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SAN FRANCISCO (Reuters) – The strandings of a record number of sea lion pups along the California coast this year are linked to a puzzling weather pattern that has warmed their Pacific Ocean habitat and likely impacted fish populations they rely on for food, federal scientists said on Wednesday.

Some 940 stranded sea lions, mostly pups, have been treated by marine mammal centers in California so far this year, according to Justin Viezbicke, West Coast Stranding Coordinator for the U.S. National Oceanic and Atmospheric Administration.

That is well above the 240 strandings typically seen through April, and scientists suspect the emaciated pups are prematurely leaving Southern California sea lion rookeries to seek food on their own after their mothers failed to return swiftly from hunting trips to nurse.

“These little pups, so desperate and so thin, are leaving the rookeries long before they’re capable of hunting effectively,” said Shawn Johnson, director of veterinary science at the Marine Mammal Center in Sausalito, which has treated 220 stranded animals. “It’s alarming because we haven’t seen this number of stranded pups this early in 40 years.”

The strandings are unusual because the pups, born last June, aren’t supposed to be completely weaned until May.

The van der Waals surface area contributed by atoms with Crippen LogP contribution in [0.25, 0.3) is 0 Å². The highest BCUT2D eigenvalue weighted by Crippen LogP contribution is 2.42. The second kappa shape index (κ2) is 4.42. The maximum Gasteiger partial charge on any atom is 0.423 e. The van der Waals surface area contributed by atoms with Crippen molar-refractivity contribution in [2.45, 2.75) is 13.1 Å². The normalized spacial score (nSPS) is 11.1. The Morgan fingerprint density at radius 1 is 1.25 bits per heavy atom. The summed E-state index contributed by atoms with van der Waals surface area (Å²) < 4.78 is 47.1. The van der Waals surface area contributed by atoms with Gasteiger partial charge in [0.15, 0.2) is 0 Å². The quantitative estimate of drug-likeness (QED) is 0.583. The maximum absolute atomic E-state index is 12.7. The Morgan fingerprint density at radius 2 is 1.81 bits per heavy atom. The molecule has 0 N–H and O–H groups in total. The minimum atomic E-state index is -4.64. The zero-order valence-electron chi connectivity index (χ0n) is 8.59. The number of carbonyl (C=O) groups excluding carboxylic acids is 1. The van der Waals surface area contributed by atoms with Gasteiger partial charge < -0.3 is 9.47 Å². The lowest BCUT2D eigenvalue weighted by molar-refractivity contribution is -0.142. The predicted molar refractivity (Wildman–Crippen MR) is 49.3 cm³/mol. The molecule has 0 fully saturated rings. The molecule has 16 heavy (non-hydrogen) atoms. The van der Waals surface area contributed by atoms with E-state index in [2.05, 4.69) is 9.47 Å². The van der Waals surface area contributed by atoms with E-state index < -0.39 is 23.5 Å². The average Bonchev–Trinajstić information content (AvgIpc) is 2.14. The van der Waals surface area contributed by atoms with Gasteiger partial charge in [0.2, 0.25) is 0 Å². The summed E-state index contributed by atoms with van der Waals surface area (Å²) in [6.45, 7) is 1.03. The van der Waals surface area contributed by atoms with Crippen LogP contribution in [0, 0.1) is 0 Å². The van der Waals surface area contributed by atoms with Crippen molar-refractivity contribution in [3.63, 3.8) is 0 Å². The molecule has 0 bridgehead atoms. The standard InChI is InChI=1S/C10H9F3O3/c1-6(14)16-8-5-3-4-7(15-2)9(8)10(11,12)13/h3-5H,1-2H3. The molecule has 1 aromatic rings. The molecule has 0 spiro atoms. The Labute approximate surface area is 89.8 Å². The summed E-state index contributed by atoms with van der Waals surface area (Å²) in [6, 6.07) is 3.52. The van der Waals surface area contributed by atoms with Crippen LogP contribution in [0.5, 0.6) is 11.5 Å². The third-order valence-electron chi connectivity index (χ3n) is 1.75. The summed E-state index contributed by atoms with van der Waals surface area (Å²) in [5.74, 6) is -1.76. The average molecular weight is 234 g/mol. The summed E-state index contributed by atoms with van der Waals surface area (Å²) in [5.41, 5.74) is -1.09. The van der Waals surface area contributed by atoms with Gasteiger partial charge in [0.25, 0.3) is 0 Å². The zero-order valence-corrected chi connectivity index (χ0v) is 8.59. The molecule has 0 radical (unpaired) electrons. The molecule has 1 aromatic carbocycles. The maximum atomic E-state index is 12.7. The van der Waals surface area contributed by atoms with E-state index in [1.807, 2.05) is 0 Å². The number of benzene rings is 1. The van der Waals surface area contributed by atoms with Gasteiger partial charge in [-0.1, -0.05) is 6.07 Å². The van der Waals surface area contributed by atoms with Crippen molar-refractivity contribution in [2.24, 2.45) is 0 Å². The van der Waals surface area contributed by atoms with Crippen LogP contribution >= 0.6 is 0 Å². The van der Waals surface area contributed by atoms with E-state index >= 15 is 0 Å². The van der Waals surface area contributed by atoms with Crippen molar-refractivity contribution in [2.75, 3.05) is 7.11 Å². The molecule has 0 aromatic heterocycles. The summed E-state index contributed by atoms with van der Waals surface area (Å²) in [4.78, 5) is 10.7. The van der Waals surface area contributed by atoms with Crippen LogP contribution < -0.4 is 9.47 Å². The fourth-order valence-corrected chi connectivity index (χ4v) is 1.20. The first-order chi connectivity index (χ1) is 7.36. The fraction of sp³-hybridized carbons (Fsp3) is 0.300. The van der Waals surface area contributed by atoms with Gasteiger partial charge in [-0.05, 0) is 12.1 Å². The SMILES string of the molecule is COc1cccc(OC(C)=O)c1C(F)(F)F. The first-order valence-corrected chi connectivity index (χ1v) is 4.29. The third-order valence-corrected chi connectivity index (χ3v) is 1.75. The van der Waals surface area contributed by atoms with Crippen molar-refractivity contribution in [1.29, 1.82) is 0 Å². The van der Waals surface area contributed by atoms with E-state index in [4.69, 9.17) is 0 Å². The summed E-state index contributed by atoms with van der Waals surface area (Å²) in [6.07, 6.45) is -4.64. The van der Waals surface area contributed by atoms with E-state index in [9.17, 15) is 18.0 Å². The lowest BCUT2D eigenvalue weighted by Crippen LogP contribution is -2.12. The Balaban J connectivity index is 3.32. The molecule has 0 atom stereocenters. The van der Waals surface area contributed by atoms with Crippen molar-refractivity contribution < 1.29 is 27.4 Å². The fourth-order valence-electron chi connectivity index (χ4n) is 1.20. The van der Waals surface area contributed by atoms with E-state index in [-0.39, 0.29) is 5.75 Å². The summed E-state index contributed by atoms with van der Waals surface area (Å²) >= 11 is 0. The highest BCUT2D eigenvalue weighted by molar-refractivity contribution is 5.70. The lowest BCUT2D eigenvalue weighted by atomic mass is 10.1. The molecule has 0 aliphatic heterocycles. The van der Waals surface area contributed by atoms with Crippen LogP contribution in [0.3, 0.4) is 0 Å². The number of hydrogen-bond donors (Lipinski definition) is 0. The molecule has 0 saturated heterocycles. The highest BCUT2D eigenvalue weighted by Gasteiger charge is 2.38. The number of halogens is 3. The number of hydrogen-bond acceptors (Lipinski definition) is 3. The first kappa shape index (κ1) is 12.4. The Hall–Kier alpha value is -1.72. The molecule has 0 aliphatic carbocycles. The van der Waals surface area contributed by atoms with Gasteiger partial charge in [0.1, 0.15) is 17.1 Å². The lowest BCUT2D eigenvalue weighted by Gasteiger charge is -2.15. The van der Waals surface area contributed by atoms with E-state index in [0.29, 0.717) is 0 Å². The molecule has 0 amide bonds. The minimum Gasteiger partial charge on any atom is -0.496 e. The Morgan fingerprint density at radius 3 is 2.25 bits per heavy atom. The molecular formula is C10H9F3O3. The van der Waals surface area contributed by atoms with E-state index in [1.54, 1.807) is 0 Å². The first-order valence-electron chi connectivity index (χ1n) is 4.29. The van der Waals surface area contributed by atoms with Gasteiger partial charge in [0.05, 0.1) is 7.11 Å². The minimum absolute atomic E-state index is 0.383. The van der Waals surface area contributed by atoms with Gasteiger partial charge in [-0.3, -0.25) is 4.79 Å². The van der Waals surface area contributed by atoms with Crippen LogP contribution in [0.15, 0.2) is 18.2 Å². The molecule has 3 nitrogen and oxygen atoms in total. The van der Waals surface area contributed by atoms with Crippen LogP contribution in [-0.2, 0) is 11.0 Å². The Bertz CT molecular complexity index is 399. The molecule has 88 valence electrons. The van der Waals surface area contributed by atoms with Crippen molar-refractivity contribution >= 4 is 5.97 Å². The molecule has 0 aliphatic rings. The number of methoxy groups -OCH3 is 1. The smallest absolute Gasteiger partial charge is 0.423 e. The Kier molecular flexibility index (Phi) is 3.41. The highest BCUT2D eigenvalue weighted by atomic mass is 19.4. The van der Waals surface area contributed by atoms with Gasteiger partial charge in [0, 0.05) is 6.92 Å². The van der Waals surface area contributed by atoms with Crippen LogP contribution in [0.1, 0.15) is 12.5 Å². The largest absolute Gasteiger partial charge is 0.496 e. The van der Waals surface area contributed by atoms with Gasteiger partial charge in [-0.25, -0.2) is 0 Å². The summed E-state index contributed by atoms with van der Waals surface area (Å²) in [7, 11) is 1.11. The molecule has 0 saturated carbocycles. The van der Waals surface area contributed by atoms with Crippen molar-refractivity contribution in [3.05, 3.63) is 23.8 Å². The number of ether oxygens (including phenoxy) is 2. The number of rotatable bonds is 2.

Satellite data show sea lion mothers are foraging in traditional hunting grounds, but likely spending longer periods away, said Sharon Melin, a biologist with NOAA’s National Marine Mammal Laboratory in Seattle.

Fish populations are likely being disrupted by a layer of ocean water, some 100 meters (330 feet) deep, that is 2 to 5 degrees warmer than usual this time of year along the Pacific Coast from Baja to Alaska’s Aleutian Islands, said NOAA climatologist Nate Mantua.

The change was caused by a weather pattern involving weak northern and strong southern winds that are creating warmer-than-normal conditions.

It’s unclear how many stranded animals will die among the 300,000-strong sea lion population. In 2013, some 70 percent of nursing pups perished in what NOAA declared an “unusual mortality event” linked to strandings.

Melin said pups checked on San Miquel Island this month were 44 percent below average weight at seven months old, marking the lowest growth rate since scientists began recording such measurements in the 1990s.